Keri ArthurKeri ArthurKeri ArthurKeri Arthur

email problems and researching...

I’ve been having a whole lot of problems with Mozilla Thunderbird lately (a result, I discovered, of not compacting my folders often enough–like, never). As a result of trying to fix the problem and make the program usable again, I’ve managed to delete just about all the emails in my inbox folder. And I can’t get them back.

So, I’m putting out this general plea–if you’ve written to me and I haven’t answered your email, could you please resend the email? I’m not intentionally ignoring you, I promise!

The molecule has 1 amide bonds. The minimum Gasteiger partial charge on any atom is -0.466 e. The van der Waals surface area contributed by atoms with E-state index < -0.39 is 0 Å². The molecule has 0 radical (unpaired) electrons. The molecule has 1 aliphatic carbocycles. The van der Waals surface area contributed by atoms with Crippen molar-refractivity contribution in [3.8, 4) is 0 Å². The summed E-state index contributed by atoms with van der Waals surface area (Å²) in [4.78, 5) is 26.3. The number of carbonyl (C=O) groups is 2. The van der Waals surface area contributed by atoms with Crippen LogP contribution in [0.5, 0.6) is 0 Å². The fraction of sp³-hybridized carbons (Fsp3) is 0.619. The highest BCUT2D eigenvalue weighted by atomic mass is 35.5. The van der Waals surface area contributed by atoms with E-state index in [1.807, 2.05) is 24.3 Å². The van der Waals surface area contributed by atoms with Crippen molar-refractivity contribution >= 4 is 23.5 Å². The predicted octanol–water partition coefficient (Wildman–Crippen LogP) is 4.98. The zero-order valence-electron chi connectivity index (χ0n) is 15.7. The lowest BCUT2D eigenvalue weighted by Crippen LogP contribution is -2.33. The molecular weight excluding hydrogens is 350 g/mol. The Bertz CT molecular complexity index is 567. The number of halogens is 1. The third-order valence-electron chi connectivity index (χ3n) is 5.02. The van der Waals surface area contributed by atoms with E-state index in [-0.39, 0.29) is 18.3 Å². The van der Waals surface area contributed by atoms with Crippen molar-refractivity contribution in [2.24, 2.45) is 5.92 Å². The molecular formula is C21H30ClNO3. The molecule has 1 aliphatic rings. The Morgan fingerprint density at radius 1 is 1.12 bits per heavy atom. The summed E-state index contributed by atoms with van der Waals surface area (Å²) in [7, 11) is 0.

Onto writing stuff–of which not a lot was done yesterday. I wrote two pages of the fifth Riley, but I was a little concerned about the direction and stopped. You see, my plot springboard for the fourth book came from an old Persian legend about the dark God Angra Mainyu, and from the ancient belief that human sacrifices brings great power. But my initial idea for the fifth book also involved human sacrifice, which meant two books would have similar plot paths. Not a good thing. So, I spent most of yesterday researching myths and legends, trying to find the spark of an idea. One that wouldn’t mean too much of a rewrite of the first chapter. Hours of searching led me to the Goddess Kali, and from there, the cult of thuggee. Which, as my movie-mad husband immediately pointed out, was what the second Indiana Jones movie–The Temple of Doom–was all about (meaning, I’m now going to have to watch the movie to ensure my spark of an idea isn’t too similar to the movie. The sacrifices we writers have to make…. 😀 ) For those who aren’t familiar with the movie (or like me, simply can’t remember it), the cult of thuggee were a well-organized group of criminals who took part in carefully planned, large-scale robberies and murders in India for centuries. Posing as friendly travelers, the Thugs befriended and accompanied groups of wayfarers and, when the time and omens was right, killed them by strangulation and robbed them of their possessions. And they did all this as an expression of their devotion and service to Kali, the Hindu goddess of creation, preservation, and destruction. Now that’s a legend I can work with! Of course, human sacrifice is still a part of the plot, but it’s different enough that it won’t seem the same. That’s the hope, anyway. As ever, I guess we’ll see how it all pans out once I get deeper into the book.

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